I don’t know much about Louise, sadly.

I know that she married Dwight McBride September 10, 1913 – seven years after the picture above was taken.

And I know that she was mother to two boys – Harold and Charles McBride. Harold was my husband’s Father.

That’s Harold on the left, and Charles on the right.

What’s really interesting about this photo of Louise is that it’s actually a post card. Here’s what the other side said:

It was addressed to Louise’s Aunt Aura Smith Dotson.

Things that make me wonder…

Was it normal to just send a family photo in the mail as a post card?   I mean – there’s no message!  Just an address!

I also want to know about the rabbits!

I want rabbits!

 I think I count 16 or 17 rabbits in the picture.

 How did they keep them in there? Wouldn’t they just burrow out? Did they raise them for meat? (That’s what I want to do.)

 And what about that post-mark. Do you see the Akron mark? It says September 23, 1906 – and it has the time on it! 5:30 pm! Did they always mark the time on the post mark?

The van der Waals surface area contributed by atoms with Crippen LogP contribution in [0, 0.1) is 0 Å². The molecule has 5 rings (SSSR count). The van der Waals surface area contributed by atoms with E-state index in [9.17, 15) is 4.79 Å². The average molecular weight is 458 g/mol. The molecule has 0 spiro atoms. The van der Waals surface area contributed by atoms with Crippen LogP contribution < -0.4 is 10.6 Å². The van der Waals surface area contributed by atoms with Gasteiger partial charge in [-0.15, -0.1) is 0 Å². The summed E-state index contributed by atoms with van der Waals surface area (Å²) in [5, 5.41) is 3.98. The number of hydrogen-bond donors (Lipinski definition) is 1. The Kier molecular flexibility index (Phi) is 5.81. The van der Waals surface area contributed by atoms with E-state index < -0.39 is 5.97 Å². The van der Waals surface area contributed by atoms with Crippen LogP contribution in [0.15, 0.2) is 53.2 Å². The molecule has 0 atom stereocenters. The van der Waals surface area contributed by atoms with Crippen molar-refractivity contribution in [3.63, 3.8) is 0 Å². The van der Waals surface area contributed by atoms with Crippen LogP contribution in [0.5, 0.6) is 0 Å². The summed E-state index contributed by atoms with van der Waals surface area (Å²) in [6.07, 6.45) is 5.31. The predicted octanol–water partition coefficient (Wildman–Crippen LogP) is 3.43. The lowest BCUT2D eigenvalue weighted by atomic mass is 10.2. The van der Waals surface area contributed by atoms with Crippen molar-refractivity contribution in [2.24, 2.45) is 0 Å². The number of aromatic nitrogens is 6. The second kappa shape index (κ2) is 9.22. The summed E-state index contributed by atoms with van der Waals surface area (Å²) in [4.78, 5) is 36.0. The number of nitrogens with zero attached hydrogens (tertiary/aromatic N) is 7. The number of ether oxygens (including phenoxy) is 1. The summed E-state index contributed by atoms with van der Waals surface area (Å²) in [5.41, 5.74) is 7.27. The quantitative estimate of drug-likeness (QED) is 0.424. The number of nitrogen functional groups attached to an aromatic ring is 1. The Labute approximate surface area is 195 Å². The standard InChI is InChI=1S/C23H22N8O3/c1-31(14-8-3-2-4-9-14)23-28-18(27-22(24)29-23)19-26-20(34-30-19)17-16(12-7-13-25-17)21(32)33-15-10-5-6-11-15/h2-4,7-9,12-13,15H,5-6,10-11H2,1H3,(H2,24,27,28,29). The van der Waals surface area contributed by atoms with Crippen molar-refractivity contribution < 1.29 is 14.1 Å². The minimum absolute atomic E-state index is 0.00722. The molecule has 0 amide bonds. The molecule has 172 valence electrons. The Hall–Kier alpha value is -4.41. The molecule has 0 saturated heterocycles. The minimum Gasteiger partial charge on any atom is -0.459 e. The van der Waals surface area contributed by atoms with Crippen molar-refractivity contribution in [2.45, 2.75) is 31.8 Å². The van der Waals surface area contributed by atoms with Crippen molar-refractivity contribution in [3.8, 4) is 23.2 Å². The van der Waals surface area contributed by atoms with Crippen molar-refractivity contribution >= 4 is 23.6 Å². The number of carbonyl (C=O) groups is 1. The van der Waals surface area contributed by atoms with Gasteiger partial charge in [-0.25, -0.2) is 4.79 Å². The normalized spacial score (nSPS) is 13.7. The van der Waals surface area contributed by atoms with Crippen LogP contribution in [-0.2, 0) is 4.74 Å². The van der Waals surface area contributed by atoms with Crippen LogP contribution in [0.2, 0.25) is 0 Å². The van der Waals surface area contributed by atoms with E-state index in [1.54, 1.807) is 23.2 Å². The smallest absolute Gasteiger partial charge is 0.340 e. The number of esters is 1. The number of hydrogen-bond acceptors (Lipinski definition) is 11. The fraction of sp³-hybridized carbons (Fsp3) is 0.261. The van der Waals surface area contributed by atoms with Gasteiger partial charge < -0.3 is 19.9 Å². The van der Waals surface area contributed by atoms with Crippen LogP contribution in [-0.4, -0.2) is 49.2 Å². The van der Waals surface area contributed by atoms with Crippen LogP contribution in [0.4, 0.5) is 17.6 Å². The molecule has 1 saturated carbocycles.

I think it’s interesting, as well, that the Reno, OH post-mark is for the day prior. This little post card covered some ground in pretty quick order!

Interestingly enough – being the nosy person I am – I Googled the address on the card and think I may have found the house that Aunt Aura and family lived in! It certainly is of an appropriate architectural age, if it’s the house.

There’s so much I’d like to know about the generation preceding Louise – I know next to nothing about her siblings. I need to invest some time doing some research on this part of the family!

Gotta love those stashes of old family photos!

Ahhh… Spring!

I’ve been trying for a couple of days to get this posted to this here blog… You see there’s this cool new slideshow feature that you can use here on WordPress that I really want to try out. But, it appears that I’m perhaps not as blog “with-it” as it required to utilize said feature. So – I’ll resort to doing things the old fashioned way – which, honestly, if I think about it much – has been working fabulously! Maybe not as flashy – but fine, nonetheless!

So here goes – some signs that Spring has finally arrived. Boy, am I glad!